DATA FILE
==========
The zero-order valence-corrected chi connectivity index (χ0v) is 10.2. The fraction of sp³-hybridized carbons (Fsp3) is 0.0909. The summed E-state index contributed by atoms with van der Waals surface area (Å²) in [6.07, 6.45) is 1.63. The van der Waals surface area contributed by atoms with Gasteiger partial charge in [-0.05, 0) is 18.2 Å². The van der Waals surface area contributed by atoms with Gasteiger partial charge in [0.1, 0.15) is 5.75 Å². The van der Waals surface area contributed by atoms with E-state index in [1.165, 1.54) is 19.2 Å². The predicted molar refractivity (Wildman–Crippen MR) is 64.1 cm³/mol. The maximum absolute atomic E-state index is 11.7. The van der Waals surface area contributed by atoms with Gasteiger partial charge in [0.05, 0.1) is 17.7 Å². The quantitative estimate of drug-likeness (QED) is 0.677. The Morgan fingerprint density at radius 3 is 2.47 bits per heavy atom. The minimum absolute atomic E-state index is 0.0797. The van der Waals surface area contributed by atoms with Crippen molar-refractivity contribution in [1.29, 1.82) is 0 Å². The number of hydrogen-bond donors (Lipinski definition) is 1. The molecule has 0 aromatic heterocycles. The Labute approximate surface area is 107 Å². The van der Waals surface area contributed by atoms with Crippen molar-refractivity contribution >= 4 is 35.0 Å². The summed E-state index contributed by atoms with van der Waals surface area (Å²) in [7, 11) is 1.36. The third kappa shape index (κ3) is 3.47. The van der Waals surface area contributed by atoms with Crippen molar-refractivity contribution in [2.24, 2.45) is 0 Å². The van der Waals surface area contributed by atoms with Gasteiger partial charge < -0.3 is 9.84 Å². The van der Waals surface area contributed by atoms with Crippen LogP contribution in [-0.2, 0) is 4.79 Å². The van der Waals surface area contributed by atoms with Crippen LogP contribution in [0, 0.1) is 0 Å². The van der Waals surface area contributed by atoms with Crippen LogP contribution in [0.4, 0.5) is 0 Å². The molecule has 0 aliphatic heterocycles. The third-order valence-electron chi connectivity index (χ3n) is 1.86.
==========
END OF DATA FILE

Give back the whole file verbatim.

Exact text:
The zero-order valence-corrected chi connectivity index (χ0v) is 10.2. The fraction of sp³-hybridized carbons (Fsp3) is 0.0909. The summed E-state index contributed by atoms with van der Waals surface area (Å²) in [6.07, 6.45) is 1.63. The van der Waals surface area contributed by atoms with Gasteiger partial charge in [-0.05, 0) is 18.2 Å². The van der Waals surface area contributed by atoms with Gasteiger partial charge in [0.1, 0.15) is 5.75 Å². The van der Waals surface area contributed by atoms with E-state index in [1.165, 1.54) is 19.2 Å². The predicted molar refractivity (Wildman–Crippen MR) is 64.1 cm³/mol. The maximum absolute atomic E-state index is 11.7. The van der Waals surface area contributed by atoms with Gasteiger partial charge in [0.05, 0.1) is 17.7 Å². The quantitative estimate of drug-likeness (QED) is 0.677. The Morgan fingerprint density at radius 3 is 2.47 bits per heavy atom. The minimum absolute atomic E-state index is 0.0797. The van der Waals surface area contributed by atoms with Crippen molar-refractivity contribution in [1.29, 1.82) is 0 Å². The number of hydrogen-bond donors (Lipinski definition) is 1. The molecule has 0 aromatic heterocycles. The Labute approximate surface area is 107 Å². The van der Waals surface area contributed by atoms with Crippen molar-refractivity contribution >= 4 is 35.0 Å². The summed E-state index contributed by atoms with van der Waals surface area (Å²) in [7, 11) is 1.36. The third kappa shape index (κ3) is 3.47. The van der Waals surface area contributed by atoms with Crippen molar-refractivity contribution in [2.24, 2.45) is 0 Å². The van der Waals surface area contributed by atoms with Gasteiger partial charge < -0.3 is 9.84 Å². The van der Waals surface area contributed by atoms with Crippen LogP contribution in [-0.2, 0) is 4.79 Å². The van der Waals surface area contributed by atoms with Crippen LogP contribution in [0, 0.1) is 0 Å². The van der Waals surface area contributed by atoms with Crippen LogP contribution in [0.4, 0.5) is 0 Å². The molecule has 0 aliphatic heterocycles. The third-order valence-electron chi connectivity index (χ3n) is 1.86.